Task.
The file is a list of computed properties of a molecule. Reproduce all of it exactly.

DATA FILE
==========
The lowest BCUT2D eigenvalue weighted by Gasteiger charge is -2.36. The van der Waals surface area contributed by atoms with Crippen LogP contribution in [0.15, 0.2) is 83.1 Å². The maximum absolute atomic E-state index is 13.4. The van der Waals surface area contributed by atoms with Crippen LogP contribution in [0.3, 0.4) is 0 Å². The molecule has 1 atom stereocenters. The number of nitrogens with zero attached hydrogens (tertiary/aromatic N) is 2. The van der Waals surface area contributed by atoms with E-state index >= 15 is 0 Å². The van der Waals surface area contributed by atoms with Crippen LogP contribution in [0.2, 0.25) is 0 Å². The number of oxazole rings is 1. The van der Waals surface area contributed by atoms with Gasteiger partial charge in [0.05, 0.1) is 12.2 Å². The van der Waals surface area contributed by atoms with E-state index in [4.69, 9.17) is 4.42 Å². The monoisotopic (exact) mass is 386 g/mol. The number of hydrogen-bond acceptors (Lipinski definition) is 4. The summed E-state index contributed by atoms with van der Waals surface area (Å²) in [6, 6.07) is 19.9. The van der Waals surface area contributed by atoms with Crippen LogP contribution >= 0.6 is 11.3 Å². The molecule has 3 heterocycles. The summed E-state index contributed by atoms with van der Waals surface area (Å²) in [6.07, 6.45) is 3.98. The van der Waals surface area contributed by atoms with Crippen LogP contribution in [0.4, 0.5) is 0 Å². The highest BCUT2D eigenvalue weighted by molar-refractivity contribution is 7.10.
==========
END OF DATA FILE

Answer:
The lowest BCUT2D eigenvalue weighted by Gasteiger charge is -2.36. The van der Waals surface area contributed by atoms with Crippen LogP contribution in [0.15, 0.2) is 83.1 Å². The maximum absolute atomic E-state index is 13.4. The van der Waals surface area contributed by atoms with Crippen LogP contribution in [0.3, 0.4) is 0 Å². The molecule has 1 atom stereocenters. The number of nitrogens with zero attached hydrogens (tertiary/aromatic N) is 2. The van der Waals surface area contributed by atoms with E-state index >= 15 is 0 Å². The van der Waals surface area contributed by atoms with Crippen LogP contribution in [0.2, 0.25) is 0 Å². The number of oxazole rings is 1. The van der Waals surface area contributed by atoms with Gasteiger partial charge in [0.05, 0.1) is 12.2 Å². The van der Waals surface area contributed by atoms with E-state index in [4.69, 9.17) is 4.42 Å². The monoisotopic (exact) mass is 386 g/mol. The number of hydrogen-bond acceptors (Lipinski definition) is 4. The summed E-state index contributed by atoms with van der Waals surface area (Å²) in [6, 6.07) is 19.9. The van der Waals surface area contributed by atoms with Crippen LogP contribution >= 0.6 is 11.3 Å². The molecule has 3 heterocycles. The summed E-state index contributed by atoms with van der Waals surface area (Å²) in [6.07, 6.45) is 3.98. The van der Waals surface area contributed by atoms with Crippen LogP contribution in [0.4, 0.5) is 0 Å². The highest BCUT2D eigenvalue weighted by molar-refractivity contribution is 7.10.